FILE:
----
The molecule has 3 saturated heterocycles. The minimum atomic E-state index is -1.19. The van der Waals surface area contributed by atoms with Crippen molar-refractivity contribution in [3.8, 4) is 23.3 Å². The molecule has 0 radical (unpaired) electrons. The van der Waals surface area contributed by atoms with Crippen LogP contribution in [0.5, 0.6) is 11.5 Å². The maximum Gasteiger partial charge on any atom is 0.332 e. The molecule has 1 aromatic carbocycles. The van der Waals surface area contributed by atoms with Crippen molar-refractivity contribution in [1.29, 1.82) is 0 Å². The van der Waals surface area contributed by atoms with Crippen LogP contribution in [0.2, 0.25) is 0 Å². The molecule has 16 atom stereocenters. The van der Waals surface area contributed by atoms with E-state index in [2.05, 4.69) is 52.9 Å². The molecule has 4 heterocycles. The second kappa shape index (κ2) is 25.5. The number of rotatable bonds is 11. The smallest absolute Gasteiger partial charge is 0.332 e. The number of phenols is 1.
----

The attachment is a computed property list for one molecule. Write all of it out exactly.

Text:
The molecule has 3 saturated heterocycles. The minimum atomic E-state index is -1.19. The van der Waals surface area contributed by atoms with Crippen molar-refractivity contribution in [3.8, 4) is 23.3 Å². The molecule has 0 radical (unpaired) electrons. The van der Waals surface area contributed by atoms with Crippen LogP contribution in [0.5, 0.6) is 11.5 Å². The maximum Gasteiger partial charge on any atom is 0.332 e. The molecule has 1 aromatic carbocycles. The van der Waals surface area contributed by atoms with Crippen molar-refractivity contribution in [1.29, 1.82) is 0 Å². The van der Waals surface area contributed by atoms with Crippen LogP contribution in [0.2, 0.25) is 0 Å². The molecule has 16 atom stereocenters. The van der Waals surface area contributed by atoms with E-state index in [2.05, 4.69) is 52.9 Å². The molecule has 4 heterocycles. The second kappa shape index (κ2) is 25.5. The number of rotatable bonds is 11. The smallest absolute Gasteiger partial charge is 0.332 e. The number of phenols is 1.